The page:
If you have access to a pool, once your wound has healed and sutures have been removed, you can start doing water exercises. There are great, as the buoyancy of the water, takes the stress off the limb. But, you can do all sorts of range of motion and strengthening exercises in the water.
Sometimes, surgeons will also allow the use of stationary bicycle after the soreness from the surgery has subsided.
Again, the use of crutches or a cane is just for protection. Some surgeons do not even require their use. But, you will have to avoid running, jumping, or twisting while the holes are filling in.
Thank you Gaelic for your reply. At least now I know what to do to try and speed up my recovery and regain strength. I really was surprised by the amount of muscle wasting last time. I lost 3kg in the first 2 weeks post-op doing nothing but sitting on a sofa! But i couldn't even do a straight leg raise as one of my first physio exercises. I had been in pain and limping for about 2 weeks before I had the xray which showed the fracture. During those 2 weeks I would go for walks (since I couldn't run!), go to spinning classes and see my personal trainer for weekly sessions. So in my mind the atrophy was caused by the surgery. Why does this occur? And if the surgical procedure itself causes atrophy why is it likely to be less this time?
I have a place for a half marathon in October. I have run it the last 3 years. Do you think I might be fit enough to run it this year?
Physiologically, the atrophy is caused by non-use of the muscles. Just as the old saying go, "Use it, or lose it." Not using the muscles can be due to a lot of reasons; injury, surgery, age, illness, bedrest, space flight, etc.
Pain is a great inhibitor of patients wanting to move, to use the muscles. It even causes the muscles to lose their normal resting tone.
So, the surgery itself actually doesn't cause the atrophy, not using the muscles does. But, surgery causes pain. Also, after certain orthopedic surgeries, the patient is not allowed to use the muscles, because it would put too much stress across the healing fracture. So, all this put together, leads to significant atrophy.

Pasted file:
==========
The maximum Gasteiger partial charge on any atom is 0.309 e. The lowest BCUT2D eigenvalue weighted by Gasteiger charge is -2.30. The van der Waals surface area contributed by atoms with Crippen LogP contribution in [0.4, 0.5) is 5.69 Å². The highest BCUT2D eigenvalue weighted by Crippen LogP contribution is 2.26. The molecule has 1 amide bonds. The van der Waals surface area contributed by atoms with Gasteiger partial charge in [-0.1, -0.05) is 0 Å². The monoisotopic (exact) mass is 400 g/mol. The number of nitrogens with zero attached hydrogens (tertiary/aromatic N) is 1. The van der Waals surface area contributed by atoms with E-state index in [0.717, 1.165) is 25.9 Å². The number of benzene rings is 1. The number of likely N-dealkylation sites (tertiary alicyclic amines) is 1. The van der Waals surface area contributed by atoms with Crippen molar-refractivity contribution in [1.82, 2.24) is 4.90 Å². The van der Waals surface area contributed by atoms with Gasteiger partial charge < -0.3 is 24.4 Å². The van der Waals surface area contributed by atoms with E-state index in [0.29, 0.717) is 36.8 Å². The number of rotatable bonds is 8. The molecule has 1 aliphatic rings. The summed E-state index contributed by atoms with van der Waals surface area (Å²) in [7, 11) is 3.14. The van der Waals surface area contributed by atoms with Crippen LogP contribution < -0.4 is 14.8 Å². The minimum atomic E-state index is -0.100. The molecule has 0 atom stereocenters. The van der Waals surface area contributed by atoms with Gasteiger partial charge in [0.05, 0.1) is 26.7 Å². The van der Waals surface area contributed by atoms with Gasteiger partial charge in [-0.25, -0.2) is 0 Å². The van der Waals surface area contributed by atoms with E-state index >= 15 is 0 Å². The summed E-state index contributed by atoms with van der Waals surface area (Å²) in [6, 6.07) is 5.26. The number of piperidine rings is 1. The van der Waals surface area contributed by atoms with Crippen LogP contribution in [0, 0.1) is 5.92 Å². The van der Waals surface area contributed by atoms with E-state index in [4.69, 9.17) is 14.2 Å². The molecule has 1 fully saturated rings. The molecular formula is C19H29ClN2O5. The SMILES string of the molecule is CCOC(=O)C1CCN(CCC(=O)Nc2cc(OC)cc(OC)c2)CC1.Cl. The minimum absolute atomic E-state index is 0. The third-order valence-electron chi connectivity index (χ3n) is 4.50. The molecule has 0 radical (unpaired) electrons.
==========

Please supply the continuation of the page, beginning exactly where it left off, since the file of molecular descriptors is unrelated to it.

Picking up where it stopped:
Usually, in orthopedic surgery and injury, the pain is at its most intense in the first week or so, so that is the time when the patient really does not do much moving around, so development of atrophy is at its height.
Also, in some approaches used in orthopedic surgery will disrupt muscles. Usually, the surgeon tries to use approaches that move the muscle, as a whole, out of the way, rather than cutting through a muscle belly, but sometimes, muscles are disrupted. When this occurs, it takes a little longer to get the muscles going again.
So, again, anything that causes you to not use the muscles will cause atrophy. In the removal of the hardware, they have to use the same incision as when it was put in, but, usually not as much tissues has to be dissected. The fracture does not have to be reduced, not heal. So, the surgery is a much easier one. Most patients are up and moving around a lot faster. There is no fracture than has to be protected. The area has to be protected from excessive stress, but that is usually just protected weight bearing and avoiding impact activities for a few weeks.
It is a surgical procedure and you will have some pain, so you will have some atrophy, but not near as much as the first time.